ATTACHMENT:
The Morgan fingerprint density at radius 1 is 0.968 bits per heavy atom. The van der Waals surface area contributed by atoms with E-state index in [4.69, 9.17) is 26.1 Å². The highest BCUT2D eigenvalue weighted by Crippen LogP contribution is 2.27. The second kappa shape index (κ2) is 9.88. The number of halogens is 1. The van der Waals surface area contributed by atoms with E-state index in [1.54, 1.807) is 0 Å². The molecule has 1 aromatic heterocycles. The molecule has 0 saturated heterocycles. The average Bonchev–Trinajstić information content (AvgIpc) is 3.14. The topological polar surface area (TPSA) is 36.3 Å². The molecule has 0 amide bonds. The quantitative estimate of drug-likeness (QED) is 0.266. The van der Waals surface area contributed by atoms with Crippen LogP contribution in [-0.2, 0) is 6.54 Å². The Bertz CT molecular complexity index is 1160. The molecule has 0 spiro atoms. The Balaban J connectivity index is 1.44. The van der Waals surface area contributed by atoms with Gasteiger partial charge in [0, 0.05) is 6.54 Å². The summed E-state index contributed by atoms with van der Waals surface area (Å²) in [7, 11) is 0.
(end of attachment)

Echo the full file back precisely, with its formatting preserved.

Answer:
The Morgan fingerprint density at radius 1 is 0.968 bits per heavy atom. The van der Waals surface area contributed by atoms with E-state index in [4.69, 9.17) is 26.1 Å². The highest BCUT2D eigenvalue weighted by Crippen LogP contribution is 2.27. The second kappa shape index (κ2) is 9.88. The number of halogens is 1. The van der Waals surface area contributed by atoms with E-state index in [1.54, 1.807) is 0 Å². The molecule has 1 aromatic heterocycles. The molecule has 0 saturated heterocycles. The average Bonchev–Trinajstić information content (AvgIpc) is 3.14. The topological polar surface area (TPSA) is 36.3 Å². The molecule has 0 amide bonds. The quantitative estimate of drug-likeness (QED) is 0.266. The van der Waals surface area contributed by atoms with Crippen LogP contribution in [-0.2, 0) is 6.54 Å². The Bertz CT molecular complexity index is 1160. The molecule has 0 spiro atoms. The Balaban J connectivity index is 1.44. The van der Waals surface area contributed by atoms with Gasteiger partial charge in [0, 0.05) is 6.54 Å². The summed E-state index contributed by atoms with van der Waals surface area (Å²) in [7, 11) is 0.